EUFAULA, Ala. – Whenever there’s a professional bass fishing tournament on Lake Eufaula in Alabama, there’s always the tournament within the tournament. In addition to pros fishing against each other, the lake works against itself through the pros plying its waters.
Will deep or shallow be the deal? Will it be won up the river or down the lake? Will the bank bite last or will the brush pile bite go the distance? For bass anglers, there’s a never-ending intrigue in the dichotomy of shallow versus deep at historic Lake Eufaula.
After two days of the Tackle Warehouse Pro Circuit Stop 4 on the famed Southeastern impoundment, the shallow bite up the river seems to have a solid boat length on the deeper brush piles down the lake. Of the top five leading anglers, four are getting it done on the bank of the river. Here is a look at how they’re doing it.
After weighing 20 pounds, 3 ounces on day one, Jason Abram backed it up with 13 pounds, 5 ounces on day two to hold his ground in second place.
Abram is running long portions of the river looking for a specific combination of wood and grass. He’s identified about a dozen small areas with the perfect blend along a 15-mile stretch of the lake. In all, he runs about 30 miles of the river to fish about 14 places. In a day’s time, he can usually make his milk run of sweet spots four times.
“It’s a risky pattern because I might run seven or eight miles to fish one certain spot and there might be a boat near it,” Abram says. “But instead of pulling up in front of a guy and cutting him off, I’ll let it go and run several miles to the next one. Sometimes I make the lap and get to fish all the places, but sometimes I might make the whole lap and get to fish only seven or eight of the places.”
Trevor Fitzgerald is the only pro in the top five representing the offshore contingent. He’s fishing offshore cover, but not all of it is big elaborate brush piles. In fact, most of his best covers are smaller objects like little pieces of brush and submerged laydown logs.
“I found some big piles in practice, but it seems everyone finds those and other people are always fishing them,” Fitzgerald says. “I started looking for more obscure, overlooked objects that might only hold a fish or two instead of a whole school.”
All total, Fitzgerald has about 20 such pieces of submerged cover. He rotates through his milk run several times a day. But he is pleased in knowing that he hasn’t seen another boat on any of the same pieces.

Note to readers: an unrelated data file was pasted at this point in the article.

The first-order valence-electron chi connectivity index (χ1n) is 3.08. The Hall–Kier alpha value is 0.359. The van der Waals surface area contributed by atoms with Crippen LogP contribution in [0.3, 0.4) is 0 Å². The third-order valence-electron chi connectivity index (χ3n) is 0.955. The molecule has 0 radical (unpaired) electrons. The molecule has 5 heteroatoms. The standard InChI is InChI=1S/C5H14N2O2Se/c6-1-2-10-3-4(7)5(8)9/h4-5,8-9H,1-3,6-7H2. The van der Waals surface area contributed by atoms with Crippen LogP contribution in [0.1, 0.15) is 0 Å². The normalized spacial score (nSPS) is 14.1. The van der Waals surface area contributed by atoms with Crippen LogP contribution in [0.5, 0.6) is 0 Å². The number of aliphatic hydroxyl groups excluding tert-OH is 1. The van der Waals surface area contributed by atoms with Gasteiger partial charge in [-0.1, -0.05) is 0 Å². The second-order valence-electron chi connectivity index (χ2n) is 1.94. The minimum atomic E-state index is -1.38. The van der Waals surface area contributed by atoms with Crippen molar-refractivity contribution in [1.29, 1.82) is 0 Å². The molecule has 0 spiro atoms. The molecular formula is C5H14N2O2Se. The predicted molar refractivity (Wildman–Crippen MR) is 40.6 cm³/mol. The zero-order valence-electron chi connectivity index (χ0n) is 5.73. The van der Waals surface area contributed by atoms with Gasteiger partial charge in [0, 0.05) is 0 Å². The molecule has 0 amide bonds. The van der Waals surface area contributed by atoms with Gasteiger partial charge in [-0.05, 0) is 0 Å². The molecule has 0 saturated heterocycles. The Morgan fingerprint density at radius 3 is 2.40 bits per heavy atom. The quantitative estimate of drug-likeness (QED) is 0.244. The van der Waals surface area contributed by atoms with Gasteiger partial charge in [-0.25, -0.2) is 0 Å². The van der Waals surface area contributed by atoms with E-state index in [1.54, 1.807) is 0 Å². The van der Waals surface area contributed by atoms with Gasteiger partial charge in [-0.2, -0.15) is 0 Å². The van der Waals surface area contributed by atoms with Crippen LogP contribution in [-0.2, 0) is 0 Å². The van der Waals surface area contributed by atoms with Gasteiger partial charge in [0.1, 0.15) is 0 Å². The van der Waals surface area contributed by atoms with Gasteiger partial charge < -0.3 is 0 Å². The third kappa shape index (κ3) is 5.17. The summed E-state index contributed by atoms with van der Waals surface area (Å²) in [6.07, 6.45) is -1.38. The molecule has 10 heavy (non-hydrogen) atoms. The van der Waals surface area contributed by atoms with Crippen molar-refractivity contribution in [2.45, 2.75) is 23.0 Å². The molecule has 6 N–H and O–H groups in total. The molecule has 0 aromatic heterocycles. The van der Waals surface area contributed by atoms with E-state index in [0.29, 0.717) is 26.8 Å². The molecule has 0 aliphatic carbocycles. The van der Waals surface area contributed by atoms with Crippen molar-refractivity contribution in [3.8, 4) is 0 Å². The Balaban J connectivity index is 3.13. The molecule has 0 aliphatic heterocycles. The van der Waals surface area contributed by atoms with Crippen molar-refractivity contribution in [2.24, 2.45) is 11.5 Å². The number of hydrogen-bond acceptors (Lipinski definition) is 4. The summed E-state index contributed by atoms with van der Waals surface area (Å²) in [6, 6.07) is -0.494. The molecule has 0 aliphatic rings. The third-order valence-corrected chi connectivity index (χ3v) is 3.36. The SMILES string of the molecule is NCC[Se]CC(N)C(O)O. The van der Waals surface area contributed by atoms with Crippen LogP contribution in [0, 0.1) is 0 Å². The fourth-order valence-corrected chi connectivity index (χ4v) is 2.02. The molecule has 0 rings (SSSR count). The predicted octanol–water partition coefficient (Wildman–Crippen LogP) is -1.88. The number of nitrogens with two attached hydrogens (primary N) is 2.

“Each time I pull up on one, I start with a lure I know won’t get snagged and mess the cover up,” he says. “The first couple of cast are the most critical ones for getting a bite and I don’t want to hang up in it right off the bat.”
As he progresses through his lures, Fitzgerald moves more towards reaction baits with treble hooks to try to provoke a strike.
Brad Knight started the day in ninth place but moved up to fourth place on the strength of a 15-pound, 2-ounce limit today.
Knight originally had plans to fish shallow early and then run brush piles in the afternoons. But he’s found the shallow bite to be good enough to just stay with it all day long. On Day 1 he caught about a dozen keepers; Friday, he said that the over all bite was much better, catching some three dozen keepers. Many of them were small, but staying bit is what makes him stay in the area.
He’s fishing one location in the upper end of the lake and has found the fish to bite in windows.
“I’m pretty much fishing one general area,” Knight says. “Within the area is a super sweet spot that I visit several times a day. Whenever some clouds roll in and the wind picks up for a few minutes, I’ll run to that juice spot and catch a few keepers off of it. If it gets bright and still, I’ll move out of the area, let it rest and look for other stuff.
Skeet Reese is having a fantastic year on the Tackle Warehouse Pro circuit in 2021. After a win at Okeechobee and another top 10 at Murray, Reese sits third in the Angler of the Year points race.
Reese brought his momentum to Eufaula where he is having another great event and headed possibly for yet another top 10. He, too, has found a rhythm with the main river that is to his liking.
“I’ve got a little 50-foot stretch of bank up there where the shad are spawning,” Reese says. “I caught three there pretty quick this morning. After that I’m running a pattern that includes a certain combination of grass that seems to be where the fish want to be.”